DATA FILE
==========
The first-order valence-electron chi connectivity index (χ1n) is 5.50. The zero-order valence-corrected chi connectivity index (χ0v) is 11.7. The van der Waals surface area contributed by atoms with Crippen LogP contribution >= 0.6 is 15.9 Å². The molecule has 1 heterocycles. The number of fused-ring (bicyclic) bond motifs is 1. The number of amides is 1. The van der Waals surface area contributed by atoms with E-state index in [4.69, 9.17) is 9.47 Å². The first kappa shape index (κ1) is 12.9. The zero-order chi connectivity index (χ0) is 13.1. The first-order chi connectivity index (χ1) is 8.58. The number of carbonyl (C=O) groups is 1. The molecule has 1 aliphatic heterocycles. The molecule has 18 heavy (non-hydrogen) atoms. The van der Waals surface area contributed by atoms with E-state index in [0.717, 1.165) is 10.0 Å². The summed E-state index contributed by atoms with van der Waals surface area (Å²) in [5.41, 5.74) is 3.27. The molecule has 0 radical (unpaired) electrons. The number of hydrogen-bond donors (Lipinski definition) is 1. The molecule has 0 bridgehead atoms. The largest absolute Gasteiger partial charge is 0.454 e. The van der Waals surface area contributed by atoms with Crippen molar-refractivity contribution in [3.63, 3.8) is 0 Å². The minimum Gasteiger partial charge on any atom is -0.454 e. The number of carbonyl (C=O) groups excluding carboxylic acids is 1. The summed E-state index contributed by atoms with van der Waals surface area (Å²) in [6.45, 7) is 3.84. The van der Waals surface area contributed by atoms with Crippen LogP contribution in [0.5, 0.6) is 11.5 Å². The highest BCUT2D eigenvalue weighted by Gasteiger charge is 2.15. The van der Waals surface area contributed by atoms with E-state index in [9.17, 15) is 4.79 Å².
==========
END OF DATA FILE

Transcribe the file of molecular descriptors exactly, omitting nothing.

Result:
The first-order valence-electron chi connectivity index (χ1n) is 5.50. The zero-order valence-corrected chi connectivity index (χ0v) is 11.7. The van der Waals surface area contributed by atoms with Crippen LogP contribution >= 0.6 is 15.9 Å². The molecule has 1 heterocycles. The number of fused-ring (bicyclic) bond motifs is 1. The number of amides is 1. The van der Waals surface area contributed by atoms with E-state index in [4.69, 9.17) is 9.47 Å². The first kappa shape index (κ1) is 12.9. The zero-order chi connectivity index (χ0) is 13.1. The first-order chi connectivity index (χ1) is 8.58. The number of carbonyl (C=O) groups is 1. The molecule has 1 aliphatic heterocycles. The molecule has 18 heavy (non-hydrogen) atoms. The van der Waals surface area contributed by atoms with E-state index in [0.717, 1.165) is 10.0 Å². The summed E-state index contributed by atoms with van der Waals surface area (Å²) in [5.41, 5.74) is 3.27. The molecule has 0 radical (unpaired) electrons. The number of hydrogen-bond donors (Lipinski definition) is 1. The molecule has 0 bridgehead atoms. The largest absolute Gasteiger partial charge is 0.454 e. The van der Waals surface area contributed by atoms with Crippen molar-refractivity contribution in [3.63, 3.8) is 0 Å². The minimum Gasteiger partial charge on any atom is -0.454 e. The number of carbonyl (C=O) groups excluding carboxylic acids is 1. The summed E-state index contributed by atoms with van der Waals surface area (Å²) in [6.45, 7) is 3.84. The van der Waals surface area contributed by atoms with Crippen LogP contribution in [0.5, 0.6) is 11.5 Å². The highest BCUT2D eigenvalue weighted by Gasteiger charge is 2.15. The van der Waals surface area contributed by atoms with E-state index in [9.17, 15) is 4.79 Å².